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Following the example set by the question-and-answer columns in the early Journals, when Mary Baker Eddy was Editor, this column will respond to general queries from Journal readers—such as the one above—with responses from Journal readers. It will not cover questions about how to interpret statements in Mrs. Eddy's writings. There's more information at the end of the column about how to submit questions.


From the October 2006 issue of The Christian Science Journal

From time to time I see articles in the Journal that make a distinction between prayer and Christian Science treatment. But I have not found anything in Mrs. Eddy's writings that points to some important distinction between prayer (as Mrs. Eddy said prayer should be) and the method of healing in Christian Science. Indeed, Science and Health says that Jesus' prayers were "conscientious protests of Truth" (p. 12) and that the Lord's Prayer "covers all human needs" (p. 16). What is the basis for making a distinction between prayer and Christian Science treatment?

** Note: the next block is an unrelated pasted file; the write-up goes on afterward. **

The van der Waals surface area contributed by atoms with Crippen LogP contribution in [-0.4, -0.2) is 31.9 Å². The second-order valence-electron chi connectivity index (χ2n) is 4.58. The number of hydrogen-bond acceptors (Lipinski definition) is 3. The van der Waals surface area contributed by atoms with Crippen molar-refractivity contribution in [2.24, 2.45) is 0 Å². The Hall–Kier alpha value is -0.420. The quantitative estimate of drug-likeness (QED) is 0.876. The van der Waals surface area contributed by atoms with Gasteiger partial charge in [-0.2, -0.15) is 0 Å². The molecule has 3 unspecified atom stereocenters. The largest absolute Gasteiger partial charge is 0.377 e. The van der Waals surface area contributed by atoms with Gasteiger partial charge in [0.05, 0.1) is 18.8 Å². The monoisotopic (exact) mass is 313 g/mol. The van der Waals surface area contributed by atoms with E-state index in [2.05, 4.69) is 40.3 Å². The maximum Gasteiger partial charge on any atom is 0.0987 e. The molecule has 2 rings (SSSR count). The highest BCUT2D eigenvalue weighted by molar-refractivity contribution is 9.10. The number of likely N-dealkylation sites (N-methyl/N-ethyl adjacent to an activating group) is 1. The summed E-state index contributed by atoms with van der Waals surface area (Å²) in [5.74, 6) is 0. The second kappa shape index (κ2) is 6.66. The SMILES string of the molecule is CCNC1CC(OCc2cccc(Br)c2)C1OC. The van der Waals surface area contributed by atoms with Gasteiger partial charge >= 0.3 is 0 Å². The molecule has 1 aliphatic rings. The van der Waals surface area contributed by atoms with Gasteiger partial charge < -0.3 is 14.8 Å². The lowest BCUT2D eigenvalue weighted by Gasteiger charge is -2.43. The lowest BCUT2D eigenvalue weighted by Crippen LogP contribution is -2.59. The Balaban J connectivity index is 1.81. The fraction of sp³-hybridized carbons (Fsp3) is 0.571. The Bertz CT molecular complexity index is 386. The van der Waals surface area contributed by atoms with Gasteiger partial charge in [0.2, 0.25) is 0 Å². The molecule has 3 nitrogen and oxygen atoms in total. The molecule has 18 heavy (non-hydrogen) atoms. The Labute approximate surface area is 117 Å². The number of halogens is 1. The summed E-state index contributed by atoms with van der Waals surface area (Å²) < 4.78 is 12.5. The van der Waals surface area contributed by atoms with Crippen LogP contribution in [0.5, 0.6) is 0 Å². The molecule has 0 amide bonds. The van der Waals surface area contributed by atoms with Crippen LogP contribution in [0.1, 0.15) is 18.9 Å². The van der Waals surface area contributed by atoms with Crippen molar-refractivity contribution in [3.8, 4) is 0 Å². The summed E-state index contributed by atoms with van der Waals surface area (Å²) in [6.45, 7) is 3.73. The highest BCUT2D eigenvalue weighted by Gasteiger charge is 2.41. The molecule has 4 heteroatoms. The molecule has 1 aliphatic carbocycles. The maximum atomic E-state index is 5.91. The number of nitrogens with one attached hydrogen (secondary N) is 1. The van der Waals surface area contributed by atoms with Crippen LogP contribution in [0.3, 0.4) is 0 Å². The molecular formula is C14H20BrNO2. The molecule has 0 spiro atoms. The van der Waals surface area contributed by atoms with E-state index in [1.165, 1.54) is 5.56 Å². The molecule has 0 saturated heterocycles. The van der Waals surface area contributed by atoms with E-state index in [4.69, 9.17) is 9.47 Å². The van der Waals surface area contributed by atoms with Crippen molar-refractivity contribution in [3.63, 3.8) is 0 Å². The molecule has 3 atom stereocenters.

A1 While there may not be a specific reference in Mary Baker Eddy's writings stating that there is a distinction between prayer and Christian Science treatment, such a difference does exist. Prayer tends to examine and harmonize one's own thought, whereas Christian Science treatment prayerfully examines someone else's thought, upon that person's request.

Whether Mrs. Eddy's means of distinguishing the two types, however, was by calling one "prayer" and the other "Christian Science treatment" may be a little bit difficult to precisely identify. Regardless of the distinction, it is always appropriate for one to pray. In fact, the Bible declares that we should pray without ceasing, and Christian Science teaches that we have a duty to pray each day. This prayer consists in spiritualizing one's own thoughts in a way that clearly establishes God's reign of harmony for all humanity. Here, we are not praying for any one person's thought, but simply acknowledging harmony as a law for everyone.

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